With Dominion potentially returning to Isla Sorna aka. Site B, the island could be the key to ending the Jurassic World trilogy's story.
With Dominion potentially returning to Isla Sorna aka. Site B, the island could be the key to ending the Jurassic World trilogy's story. 1997's The Lost World: Jurassic Park isn't typically considered the high point of the franchise, but it did add an important element to the mythos of the original Jurassic Park movie. Both the film and the Michael Crichton novel from which it was adapted introduced the idea of Site B, a place where InGen cloned and bred their many dinosaurs before transporting them to Isla Nublar. When his dream of a dinosaur theme park went down in flames, InGen founder John Hammond thusly attempted to redeem himself by pushing to make Isla Sorna a natural preserve for the creatures - something he was eventually able to do by the end of the sequel.
While the island was subsequently revisited in Jurassic Park III, it has yet to play a role in the plot of the ongoing Jurassic World trilogy. The first Jurassic World movie picked up in real-time (22 years) after the events of Steven Spielberg's original 1993 blockbuster, with Masrani Global Corporation having since bought InGen, resumed its dinosaur cloning, and successfully opened the eponymous theme park on Isla Nublar. After the resort was shut-down in the wake of the Indominus Rex and other escaped creatures wreaking havoc upon its guests, the island was faced with a new threat: a long-dormant, then suddenly active volcano that threatened to wipe out every dinosaur still living there.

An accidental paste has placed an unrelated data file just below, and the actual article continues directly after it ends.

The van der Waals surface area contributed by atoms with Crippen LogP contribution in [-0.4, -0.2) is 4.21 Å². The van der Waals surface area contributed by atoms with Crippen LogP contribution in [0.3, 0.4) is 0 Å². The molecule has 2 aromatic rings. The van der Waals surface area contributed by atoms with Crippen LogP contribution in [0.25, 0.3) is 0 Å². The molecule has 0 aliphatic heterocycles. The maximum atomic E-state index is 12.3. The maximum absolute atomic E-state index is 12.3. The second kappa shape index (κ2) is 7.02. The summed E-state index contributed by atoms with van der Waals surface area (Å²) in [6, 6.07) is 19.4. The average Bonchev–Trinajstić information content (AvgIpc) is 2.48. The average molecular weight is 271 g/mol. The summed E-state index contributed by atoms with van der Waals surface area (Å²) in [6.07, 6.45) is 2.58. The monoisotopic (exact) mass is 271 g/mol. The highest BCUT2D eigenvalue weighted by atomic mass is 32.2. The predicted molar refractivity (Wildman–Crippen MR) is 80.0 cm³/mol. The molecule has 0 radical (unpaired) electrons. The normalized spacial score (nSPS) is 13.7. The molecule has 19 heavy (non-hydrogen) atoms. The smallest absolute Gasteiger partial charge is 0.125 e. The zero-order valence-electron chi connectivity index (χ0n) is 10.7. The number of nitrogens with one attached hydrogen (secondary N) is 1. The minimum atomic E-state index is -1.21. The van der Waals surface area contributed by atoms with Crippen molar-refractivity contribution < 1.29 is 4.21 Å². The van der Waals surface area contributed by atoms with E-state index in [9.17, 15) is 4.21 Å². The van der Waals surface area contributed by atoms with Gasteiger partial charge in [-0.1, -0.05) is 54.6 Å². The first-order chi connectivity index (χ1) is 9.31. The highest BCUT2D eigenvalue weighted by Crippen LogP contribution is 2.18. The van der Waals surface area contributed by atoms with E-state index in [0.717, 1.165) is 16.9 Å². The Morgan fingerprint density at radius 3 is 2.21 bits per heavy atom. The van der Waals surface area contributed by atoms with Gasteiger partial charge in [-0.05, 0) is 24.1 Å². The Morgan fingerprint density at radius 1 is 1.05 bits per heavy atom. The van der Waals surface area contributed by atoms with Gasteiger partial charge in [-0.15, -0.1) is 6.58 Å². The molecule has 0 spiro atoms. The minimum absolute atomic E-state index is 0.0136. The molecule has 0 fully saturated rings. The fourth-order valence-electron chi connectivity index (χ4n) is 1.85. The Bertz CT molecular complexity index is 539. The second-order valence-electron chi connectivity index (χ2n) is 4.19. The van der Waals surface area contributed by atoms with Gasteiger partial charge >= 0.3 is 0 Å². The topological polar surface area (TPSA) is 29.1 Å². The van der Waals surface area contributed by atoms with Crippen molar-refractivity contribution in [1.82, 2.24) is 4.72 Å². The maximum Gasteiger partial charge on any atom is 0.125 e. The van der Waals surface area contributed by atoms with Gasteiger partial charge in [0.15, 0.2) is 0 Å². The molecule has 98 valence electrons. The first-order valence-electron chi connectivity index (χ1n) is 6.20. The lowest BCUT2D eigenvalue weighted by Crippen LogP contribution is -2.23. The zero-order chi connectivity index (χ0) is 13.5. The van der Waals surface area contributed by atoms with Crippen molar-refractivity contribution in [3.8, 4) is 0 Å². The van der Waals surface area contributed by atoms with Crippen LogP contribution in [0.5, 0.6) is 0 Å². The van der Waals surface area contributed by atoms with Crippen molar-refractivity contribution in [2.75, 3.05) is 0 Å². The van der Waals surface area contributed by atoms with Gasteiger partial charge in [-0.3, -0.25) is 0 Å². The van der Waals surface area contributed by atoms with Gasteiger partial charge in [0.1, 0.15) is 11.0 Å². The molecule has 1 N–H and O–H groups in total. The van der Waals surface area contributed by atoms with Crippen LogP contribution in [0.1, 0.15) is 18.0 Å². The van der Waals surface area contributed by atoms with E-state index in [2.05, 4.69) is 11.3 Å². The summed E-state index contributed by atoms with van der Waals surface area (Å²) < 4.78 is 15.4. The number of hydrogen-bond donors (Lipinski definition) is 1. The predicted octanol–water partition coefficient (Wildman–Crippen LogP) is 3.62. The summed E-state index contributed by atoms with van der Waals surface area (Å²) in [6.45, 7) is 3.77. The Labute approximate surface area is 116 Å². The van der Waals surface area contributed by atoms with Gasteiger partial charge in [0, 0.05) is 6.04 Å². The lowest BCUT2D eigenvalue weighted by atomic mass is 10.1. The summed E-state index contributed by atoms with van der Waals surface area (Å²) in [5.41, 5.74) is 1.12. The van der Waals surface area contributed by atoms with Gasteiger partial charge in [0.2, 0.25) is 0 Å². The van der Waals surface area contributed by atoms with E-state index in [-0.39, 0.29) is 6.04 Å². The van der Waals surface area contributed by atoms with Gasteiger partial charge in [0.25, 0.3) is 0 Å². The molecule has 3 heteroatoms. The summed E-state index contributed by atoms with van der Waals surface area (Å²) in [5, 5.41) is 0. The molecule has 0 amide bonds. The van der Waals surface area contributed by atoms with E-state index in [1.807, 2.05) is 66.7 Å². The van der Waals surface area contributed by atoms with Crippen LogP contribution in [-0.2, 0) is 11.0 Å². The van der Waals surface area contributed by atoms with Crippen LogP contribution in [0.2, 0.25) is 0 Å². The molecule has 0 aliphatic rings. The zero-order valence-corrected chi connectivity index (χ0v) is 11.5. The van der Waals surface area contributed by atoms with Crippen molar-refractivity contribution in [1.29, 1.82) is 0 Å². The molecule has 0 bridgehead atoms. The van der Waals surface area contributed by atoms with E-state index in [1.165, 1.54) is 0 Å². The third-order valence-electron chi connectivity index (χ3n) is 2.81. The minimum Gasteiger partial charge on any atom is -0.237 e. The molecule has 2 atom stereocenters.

As seen in 2018's Jurassic World: Fallen Kingdom, the trilogy's leads Owen Grady and Claire Dearing were able to help get many of Isla Nublar's dinosaurs out in time, only for them to wind up being imprisoned and put up for auction on the black market. The movie ultimately ended with the creatures being set loose into the world, leaving it to the upcoming Jurassic World: Dominion to answer the question of what will become of them, and whether dinosaurs will be able to coexist (more or less) in harmony with humanity or have to go extinct once again. This could be where Site B comes into play.
Jurassic World 3 Is Returning To Site B, Isla Sorna
Recently, Dominion director Colin Trevorrow (who also helmed Jurassic World and co-wrote Fallen Kingdom) confirmed the film will revisit Site B one way or another by posting a set photo that shows an InGen container labeled, very clearly, "Site B: Isla Sorna". Despite being overlooked in the previous two Jurassic World movies, it's only appropriate Isla Sorna finally be acknowledged in the trilogy finale. Both Trevorrow and the Dominion cast have played up the idea of this installment being as much a conclusion to the six-part Jurassic film saga as is it an ending to the Jurassic World trilogy. To continue ignoring the island's existence would be to leave a pretty significant plot thread dangling after 2001's Jurassic Park III established the second dino-island is still going strong four years after The Lost World.
Site B Is The Only Dino-Island Left After Isla Nublar's Destruction
Since Isla Nublar is no longer around after its destruction in Fallen Kingdom, that leaves Isla Sorna as the only dino-island standing at the beginning of Dominion - in theory, anyway. It's debatable what state Site B will be in when the film picks up: a tie-in website created for the Dinosaur Protection Group (an organization founded by Claire between the first and second Jurassic World movies) revealed the island's dinosaur ecosystem was destabilized when InGen carried out illegal cloning in 1998 and introduced the Spinosaurus (as seen in Jurassic Park III) into the population. After the creature replaced the T-Rex as Site B's apex predator and threw its natural order out of whack, Masrani transported the remaining dinosaurs to the Jurassic World park and Site B was abandoned.